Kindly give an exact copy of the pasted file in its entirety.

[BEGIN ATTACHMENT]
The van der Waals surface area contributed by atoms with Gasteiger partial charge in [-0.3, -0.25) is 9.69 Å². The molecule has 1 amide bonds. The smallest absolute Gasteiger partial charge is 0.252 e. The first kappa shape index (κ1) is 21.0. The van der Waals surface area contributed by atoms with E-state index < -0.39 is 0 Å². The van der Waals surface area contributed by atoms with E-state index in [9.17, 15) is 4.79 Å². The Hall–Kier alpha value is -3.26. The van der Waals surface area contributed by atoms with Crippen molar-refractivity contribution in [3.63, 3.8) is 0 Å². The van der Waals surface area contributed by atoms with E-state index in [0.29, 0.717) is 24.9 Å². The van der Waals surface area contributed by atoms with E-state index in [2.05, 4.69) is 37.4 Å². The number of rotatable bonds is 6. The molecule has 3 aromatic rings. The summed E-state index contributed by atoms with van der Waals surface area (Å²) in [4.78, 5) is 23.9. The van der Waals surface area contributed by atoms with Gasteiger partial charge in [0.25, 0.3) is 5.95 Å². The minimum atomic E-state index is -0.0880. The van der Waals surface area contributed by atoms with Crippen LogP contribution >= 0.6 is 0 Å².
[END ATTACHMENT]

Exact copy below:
The van der Waals surface area contributed by atoms with Gasteiger partial charge in [-0.3, -0.25) is 9.69 Å². The molecule has 1 amide bonds. The smallest absolute Gasteiger partial charge is 0.252 e. The first kappa shape index (κ1) is 21.0. The van der Waals surface area contributed by atoms with E-state index < -0.39 is 0 Å². The van der Waals surface area contributed by atoms with E-state index in [9.17, 15) is 4.79 Å². The Hall–Kier alpha value is -3.26. The van der Waals surface area contributed by atoms with Crippen molar-refractivity contribution in [3.63, 3.8) is 0 Å². The van der Waals surface area contributed by atoms with E-state index in [0.29, 0.717) is 24.9 Å². The van der Waals surface area contributed by atoms with E-state index in [2.05, 4.69) is 37.4 Å². The number of rotatable bonds is 6. The molecule has 3 aromatic rings. The summed E-state index contributed by atoms with van der Waals surface area (Å²) in [4.78, 5) is 23.9. The van der Waals surface area contributed by atoms with Gasteiger partial charge in [0.25, 0.3) is 5.95 Å². The minimum atomic E-state index is -0.0880. The van der Waals surface area contributed by atoms with Crippen LogP contribution >= 0.6 is 0 Å².